Harvest in Brazil is on and we’ve received a comprehensive update from our sister co, Volcafe Brazil.
•• Fruit Maturation
The overall fruit maturation has been slow this season which stems back to late 2020. At that time, the blossom in October had a poor fixation due to adverse weather (limited follow up rains) followed by below average rains in March and April which reduced the cherry filling potential. Those two weather episodes resulted in a delayed harvest, in what is already considered an off-cycle crop. The lower than usual amount of cherries reduce the pressure on farmers and their facilities to quickly harvest and process the coffee.
Fortunately, the COVID-19 pandemic is, on the whole, not affecting the harvest activities in the countryside and people can move freely. Unfortunately, the sanitary rules are not always respected by harvest workers, as they face strong economic pressure. In their opinion, the sanitary rules would reduce their productivity / mobility and result in loss of income. However, when harvest workers show signs of flu symptoms, they generally stay off the working site and quarantine.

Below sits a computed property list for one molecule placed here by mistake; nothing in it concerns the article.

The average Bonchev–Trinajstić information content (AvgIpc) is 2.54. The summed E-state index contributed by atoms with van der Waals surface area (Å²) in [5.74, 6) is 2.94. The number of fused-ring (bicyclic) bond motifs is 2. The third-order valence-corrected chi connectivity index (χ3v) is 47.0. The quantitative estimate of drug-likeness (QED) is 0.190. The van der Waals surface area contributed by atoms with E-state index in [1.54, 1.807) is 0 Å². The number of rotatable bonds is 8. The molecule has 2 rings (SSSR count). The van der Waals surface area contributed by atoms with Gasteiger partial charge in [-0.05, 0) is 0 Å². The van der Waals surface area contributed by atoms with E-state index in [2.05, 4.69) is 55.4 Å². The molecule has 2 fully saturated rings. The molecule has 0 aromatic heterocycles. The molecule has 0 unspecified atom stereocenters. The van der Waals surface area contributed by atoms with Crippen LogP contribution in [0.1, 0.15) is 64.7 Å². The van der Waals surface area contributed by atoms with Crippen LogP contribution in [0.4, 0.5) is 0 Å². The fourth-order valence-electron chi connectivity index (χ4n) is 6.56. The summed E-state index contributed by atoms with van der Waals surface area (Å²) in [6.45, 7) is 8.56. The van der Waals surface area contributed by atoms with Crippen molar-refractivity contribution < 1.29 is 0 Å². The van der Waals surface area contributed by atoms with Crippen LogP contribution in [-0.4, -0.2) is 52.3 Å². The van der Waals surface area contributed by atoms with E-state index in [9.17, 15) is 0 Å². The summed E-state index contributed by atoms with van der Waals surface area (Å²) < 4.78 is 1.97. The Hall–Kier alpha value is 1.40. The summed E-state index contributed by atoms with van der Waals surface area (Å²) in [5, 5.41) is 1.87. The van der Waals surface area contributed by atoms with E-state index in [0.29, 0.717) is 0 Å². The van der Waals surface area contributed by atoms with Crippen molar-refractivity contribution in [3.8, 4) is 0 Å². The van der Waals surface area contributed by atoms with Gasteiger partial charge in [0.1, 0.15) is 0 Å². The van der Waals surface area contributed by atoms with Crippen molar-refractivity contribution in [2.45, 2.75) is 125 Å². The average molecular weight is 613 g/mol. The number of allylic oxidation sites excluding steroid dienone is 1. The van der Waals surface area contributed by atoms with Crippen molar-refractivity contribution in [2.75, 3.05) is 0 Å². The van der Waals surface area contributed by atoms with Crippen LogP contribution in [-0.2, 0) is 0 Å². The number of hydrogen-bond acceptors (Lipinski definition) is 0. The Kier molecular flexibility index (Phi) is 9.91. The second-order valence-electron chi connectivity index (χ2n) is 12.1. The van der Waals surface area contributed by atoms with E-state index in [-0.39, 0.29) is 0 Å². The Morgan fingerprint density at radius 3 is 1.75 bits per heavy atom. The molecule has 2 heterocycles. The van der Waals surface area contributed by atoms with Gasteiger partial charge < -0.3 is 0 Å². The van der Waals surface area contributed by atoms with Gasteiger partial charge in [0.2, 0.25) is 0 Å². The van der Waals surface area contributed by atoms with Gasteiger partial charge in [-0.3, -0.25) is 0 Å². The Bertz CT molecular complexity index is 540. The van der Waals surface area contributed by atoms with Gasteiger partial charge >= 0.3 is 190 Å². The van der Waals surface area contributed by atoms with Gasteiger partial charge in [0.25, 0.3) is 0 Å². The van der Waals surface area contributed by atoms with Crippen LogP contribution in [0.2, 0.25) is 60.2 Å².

At this stage, with the harvest being delayed, it is a bit early to fully evaluate quality. What has been delivered to coops and warehouses so far tastes promising. And the bean size has been good — better than average.
São Paulo and Minas Gerais have saw lighter rain in late May / early June. The potential negative impact on the new lots is still unknown, but we expect very minor quality issues if any. Light rain typically occur this time of the year, so this is not such an abnormal phenomenon.
The lack of water and below average rains since the start of the year however is becoming more problematic in many growing areas. Farmers now have to start thinking about building irrigation systems in the arabica growing regions. Current estimates suggest that only about 30% of total arabica growing regions have irrigation systems. Implementation will take time and will be a big change. Farmers from Cerrado and São Paulo seem more inclined to this new technology as in other regions. It’s also worth noting that irrigation systems are not an option for many farmers.
Many farmers accumulate a mulch layer on soil to retain more water, some try new techniques that boost the growth of the coffee tree roots…. In general, coffee farmers try to maintain good husbandry so that the trees would be better prepared to face adverse weather ahead.
• New variety
We are seeing a strong demand for the Arara variety, a great tasting cross between Catuai and Abata. The Arara is a yellow fruit coffee with high resistance to rust and good productivity. While its ripening cycle tends to be late, it is also more resilient to water-stress than the traditional Catuais and Novo.
Find out more about our Brazilian coffee collection on our website — https://www.genuineorigin.com/brazil